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May 16 - Tornadoes in Texas & Oklahoma

Hello from a thundery Lawton, Oklahoma!

We saw our first tornado of the trip south of McLean, east of Howardwick, Texas. 

We started the day off in Woodward, Oklahoma and forecasted an initial target in and around the Shamrock, Texas. We waited in Shamrock until initiation as storms went up to our west and repositioned just north of McLean, Texas on the 273. From there we watched a supercell mature but it seemed to be struggling as a storm building to its south so we decided to position ourselves south of the I-40 and watch this supercell grow. Due to some terrain issues we had to keep moving around on the 273 to find a spot that wasn't blocked by trees and hills. We finally found a good position and watched the wall cloud form, then the funnel, then eventual tornado. The image below is a quick screen grab from our video of the tornado as it was initialy touching down. After a few minutes the tornado became wrapped in rain so we moved slowly north on the road anticipating it to either get near to or cross the road. Eventually the tornado re-emerged from the rain  as it was roping out. We watched it rope out then we had more decisions to make because other storms were maturing and taking shape.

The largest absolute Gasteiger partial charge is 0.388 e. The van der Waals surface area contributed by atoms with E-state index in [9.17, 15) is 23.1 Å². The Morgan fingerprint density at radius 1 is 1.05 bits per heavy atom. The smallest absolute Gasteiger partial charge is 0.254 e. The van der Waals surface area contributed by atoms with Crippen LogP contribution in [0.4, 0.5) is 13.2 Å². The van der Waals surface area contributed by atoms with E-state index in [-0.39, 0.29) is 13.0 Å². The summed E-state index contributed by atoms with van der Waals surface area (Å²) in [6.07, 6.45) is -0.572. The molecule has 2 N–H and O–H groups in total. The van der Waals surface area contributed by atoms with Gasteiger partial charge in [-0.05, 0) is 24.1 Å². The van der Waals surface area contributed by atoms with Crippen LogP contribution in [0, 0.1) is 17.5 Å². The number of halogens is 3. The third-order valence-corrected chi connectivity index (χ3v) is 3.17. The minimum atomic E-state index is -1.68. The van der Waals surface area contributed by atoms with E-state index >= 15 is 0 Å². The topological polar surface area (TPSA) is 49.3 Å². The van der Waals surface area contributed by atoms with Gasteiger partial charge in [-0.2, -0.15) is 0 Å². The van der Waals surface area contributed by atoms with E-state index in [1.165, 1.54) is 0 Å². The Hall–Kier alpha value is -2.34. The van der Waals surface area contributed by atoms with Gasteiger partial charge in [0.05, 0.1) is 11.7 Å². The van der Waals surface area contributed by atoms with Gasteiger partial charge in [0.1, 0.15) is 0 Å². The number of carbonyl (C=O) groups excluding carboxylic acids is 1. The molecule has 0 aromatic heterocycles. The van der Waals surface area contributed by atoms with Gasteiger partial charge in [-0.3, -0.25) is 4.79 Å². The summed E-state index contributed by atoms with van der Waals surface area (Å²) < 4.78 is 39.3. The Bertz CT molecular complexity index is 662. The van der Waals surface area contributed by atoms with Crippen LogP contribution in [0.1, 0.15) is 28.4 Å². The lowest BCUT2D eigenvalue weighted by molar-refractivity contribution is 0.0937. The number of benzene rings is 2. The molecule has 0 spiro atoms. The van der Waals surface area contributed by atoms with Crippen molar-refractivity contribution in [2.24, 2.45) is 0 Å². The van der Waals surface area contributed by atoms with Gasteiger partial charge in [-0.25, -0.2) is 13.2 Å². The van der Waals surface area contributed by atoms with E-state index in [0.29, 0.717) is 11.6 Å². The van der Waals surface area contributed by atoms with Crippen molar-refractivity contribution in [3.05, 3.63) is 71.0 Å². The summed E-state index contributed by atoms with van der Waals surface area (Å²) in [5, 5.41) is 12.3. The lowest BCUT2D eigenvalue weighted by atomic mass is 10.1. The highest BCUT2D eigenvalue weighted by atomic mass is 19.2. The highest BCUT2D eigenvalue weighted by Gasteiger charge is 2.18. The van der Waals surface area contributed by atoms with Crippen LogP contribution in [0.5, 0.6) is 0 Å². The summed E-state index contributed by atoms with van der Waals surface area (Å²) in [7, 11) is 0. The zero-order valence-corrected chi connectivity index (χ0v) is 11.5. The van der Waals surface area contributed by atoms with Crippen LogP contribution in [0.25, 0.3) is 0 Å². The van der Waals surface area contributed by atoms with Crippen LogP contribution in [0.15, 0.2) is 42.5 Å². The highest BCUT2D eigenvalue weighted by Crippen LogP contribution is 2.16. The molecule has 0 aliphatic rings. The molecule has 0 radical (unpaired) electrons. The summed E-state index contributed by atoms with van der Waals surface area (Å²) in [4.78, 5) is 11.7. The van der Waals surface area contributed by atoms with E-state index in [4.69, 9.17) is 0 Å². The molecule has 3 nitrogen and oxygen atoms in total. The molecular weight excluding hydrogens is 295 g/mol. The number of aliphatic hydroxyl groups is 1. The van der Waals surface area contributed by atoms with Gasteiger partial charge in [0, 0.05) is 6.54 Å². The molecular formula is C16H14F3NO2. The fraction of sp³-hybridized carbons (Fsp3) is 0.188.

Tornado near Howardwick, Texas on May 16, 2017.

A storm south near Sayre, Oklahoma was maturing and looking tornadic so we moved east along the I-40 and dropped south to get into position. This storm had a beautiful bell-shaped updraft and was visually stunning but the "business" part of the storm was wrapped in rain from our vantage point. We watched the storm move past us but because of our positioning on it, we had to approach it carefully, travelling east, from the west side of the hook. Due to the fact that this was so high-precipitation we decided to stop and wait for the circulation to cross the road. Unfortunately, the tornado was doing a lot of damage so the local emergency managers shut down an east and southbound road which left us losing positioning on the storm. Since there was no way for us to make up that time, we decided to drop south again to another storm that was forming. The storm we were leaving was producing a very large tornado but it was wrapped in rain and we couldn't see anything. This eventually moved into Elk City and caused quite a bit of damage.

We moved south to the far south storm but by this point, the cap was building back in and the storms starting to die out. We called it a day and decided to head to Lawton for the night.

Today is a down day and we're moving closer to the I-40 corridor again to setup for tomorrow's chase. The NWS SPC has already issued a MODERATE RISK for severe storms tomorrow (below) so another big chase day ahead for us.

SPC Day 2 Categorical Risk (valid for Thursday, May 18).